From Publishers Weekly
"Okay, so I wasn't going to be a great poet or a legendary writer. I wouldn't lead revolutions, and I wouldn't compose extraordinary music. I was only a guy who had just found the world as it was, after throwing out thousands of years of dreams and nightmares to secure my fragile existence," confides the narrator in the final story of this earthy collection. He could speak for all the characters in these 12 stories of Mexican-American life just north of the border. Typical themes of love, death, coming-of-age and family life drive the narratives, but the El Paso setting lends them cultural depth. In "Punching Chickens," a teenage boy's first job is unloading chickens from trucks. At the end of the day he is bloodied and fatigued, but he is rewarded with the respect and camaraderie of his fellow workers, and the conviction that he will not quit or complain. A series of tales about older men and women explores their vulnerability, loneliness and faith in God as they near death, while other stories concentrate on young adults caught in the cultural gap between their Mexican heritage and American lives. The title story brings these themes together as a lonely widower remarries a woman his children despise. The grown children hold on to Mexican traditions as much as possible, but speak a mix of English and Spanish, while the youngest, 11-year-old Juanito, is confused by the actions of adults, including his stepmother's rationing of tortillas. The prose may be plain and unadorned, but these stories are richly satisfying. (Sept.)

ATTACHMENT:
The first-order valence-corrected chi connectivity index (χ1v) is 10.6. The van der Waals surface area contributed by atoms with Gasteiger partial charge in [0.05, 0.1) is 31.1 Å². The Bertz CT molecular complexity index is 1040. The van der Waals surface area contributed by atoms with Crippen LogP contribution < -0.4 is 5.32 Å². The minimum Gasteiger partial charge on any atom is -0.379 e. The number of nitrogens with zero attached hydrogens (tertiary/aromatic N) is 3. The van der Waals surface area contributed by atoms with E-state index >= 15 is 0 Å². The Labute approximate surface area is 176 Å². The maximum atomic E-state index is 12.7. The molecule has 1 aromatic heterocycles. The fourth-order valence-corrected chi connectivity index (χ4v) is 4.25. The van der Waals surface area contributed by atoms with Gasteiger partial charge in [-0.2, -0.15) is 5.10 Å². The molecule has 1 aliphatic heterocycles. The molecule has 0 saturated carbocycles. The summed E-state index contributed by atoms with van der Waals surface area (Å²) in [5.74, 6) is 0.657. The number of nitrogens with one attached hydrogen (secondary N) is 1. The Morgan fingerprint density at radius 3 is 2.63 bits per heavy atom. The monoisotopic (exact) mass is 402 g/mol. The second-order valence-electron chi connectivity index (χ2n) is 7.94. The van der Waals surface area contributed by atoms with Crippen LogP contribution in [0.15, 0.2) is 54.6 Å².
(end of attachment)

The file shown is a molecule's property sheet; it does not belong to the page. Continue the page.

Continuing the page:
Copyright 1999 Reed Business Information, Inc.
From Kirkus Reviews
paper 0-8165-1961-7 The Last Tortilla ($40.00; paper $17.95; Sept. 3; 240 pp.; 0-8165-1960-9; paper 0-8165-1961-7). A debut collection of 13 stories dealing with El Paso's often impoverished, invariably feisty Mexican-American populace. Troncoso's immensely lifelike characters include ``Tuyi, the fat boy everybody ignored,'' in an unusually inventive coming-of-age tale (``The Snake''), an elderly grandmother (``The Abuelita''), whose undimmed zest for life implicitly rebukes her grandson's scholarly pessimism, and a college student aglow with memories of the older Mexican woman whose ``unabashed Bohemian warmth'' sweetly overpowered him. Though sometimes slightly overexplicit, Troncoso's wistful, endearingly romantic tales vividly dramatize the inherent richness of even subsistence-level lives. He's a respecter of persons, and in turn his characters earn your affection and respect. -- Copyright ©1999, Kirkus Associates, LP. All rights reserved.
--This text refers to the